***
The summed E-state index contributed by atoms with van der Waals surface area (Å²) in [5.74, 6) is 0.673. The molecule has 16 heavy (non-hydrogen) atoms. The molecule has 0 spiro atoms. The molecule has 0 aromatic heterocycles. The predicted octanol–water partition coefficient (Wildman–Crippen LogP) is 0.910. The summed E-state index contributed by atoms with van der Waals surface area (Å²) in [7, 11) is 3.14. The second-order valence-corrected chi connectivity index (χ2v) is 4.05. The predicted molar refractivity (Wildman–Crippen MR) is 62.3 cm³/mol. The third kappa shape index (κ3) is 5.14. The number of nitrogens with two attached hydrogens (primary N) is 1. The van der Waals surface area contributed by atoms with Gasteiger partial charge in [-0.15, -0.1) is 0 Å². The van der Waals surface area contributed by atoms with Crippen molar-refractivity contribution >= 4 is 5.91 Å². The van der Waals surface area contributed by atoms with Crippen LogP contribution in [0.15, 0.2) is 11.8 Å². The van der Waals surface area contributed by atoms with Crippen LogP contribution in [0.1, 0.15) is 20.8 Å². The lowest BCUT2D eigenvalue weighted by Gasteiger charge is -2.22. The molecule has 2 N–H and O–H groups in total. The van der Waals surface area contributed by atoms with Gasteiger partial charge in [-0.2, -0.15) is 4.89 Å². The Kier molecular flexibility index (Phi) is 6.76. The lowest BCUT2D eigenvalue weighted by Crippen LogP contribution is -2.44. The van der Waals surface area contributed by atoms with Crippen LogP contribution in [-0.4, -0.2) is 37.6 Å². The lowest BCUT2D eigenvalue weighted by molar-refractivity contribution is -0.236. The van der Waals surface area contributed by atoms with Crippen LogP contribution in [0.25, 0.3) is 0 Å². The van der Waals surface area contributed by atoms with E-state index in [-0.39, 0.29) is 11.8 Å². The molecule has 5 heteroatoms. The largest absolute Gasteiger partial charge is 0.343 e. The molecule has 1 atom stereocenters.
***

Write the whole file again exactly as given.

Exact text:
The summed E-state index contributed by atoms with van der Waals surface area (Å²) in [5.74, 6) is 0.673. The molecule has 16 heavy (non-hydrogen) atoms. The molecule has 0 spiro atoms. The molecule has 0 aromatic heterocycles. The predicted octanol–water partition coefficient (Wildman–Crippen LogP) is 0.910. The summed E-state index contributed by atoms with van der Waals surface area (Å²) in [7, 11) is 3.14. The second-order valence-corrected chi connectivity index (χ2v) is 4.05. The predicted molar refractivity (Wildman–Crippen MR) is 62.3 cm³/mol. The third kappa shape index (κ3) is 5.14. The number of nitrogens with two attached hydrogens (primary N) is 1. The van der Waals surface area contributed by atoms with Gasteiger partial charge in [-0.15, -0.1) is 0 Å². The van der Waals surface area contributed by atoms with Crippen molar-refractivity contribution >= 4 is 5.91 Å². The van der Waals surface area contributed by atoms with Crippen LogP contribution in [0.15, 0.2) is 11.8 Å². The van der Waals surface area contributed by atoms with Crippen LogP contribution in [0.1, 0.15) is 20.8 Å². The lowest BCUT2D eigenvalue weighted by Gasteiger charge is -2.22. The molecule has 2 N–H and O–H groups in total. The van der Waals surface area contributed by atoms with Gasteiger partial charge in [-0.2, -0.15) is 4.89 Å². The Kier molecular flexibility index (Phi) is 6.76. The lowest BCUT2D eigenvalue weighted by Crippen LogP contribution is -2.44. The van der Waals surface area contributed by atoms with Crippen LogP contribution in [-0.4, -0.2) is 37.6 Å². The lowest BCUT2D eigenvalue weighted by molar-refractivity contribution is -0.236. The van der Waals surface area contributed by atoms with Crippen LogP contribution in [0.25, 0.3) is 0 Å². The van der Waals surface area contributed by atoms with E-state index in [-0.39, 0.29) is 11.8 Å². The molecule has 5 heteroatoms. The largest absolute Gasteiger partial charge is 0.343 e. The molecule has 1 atom stereocenters.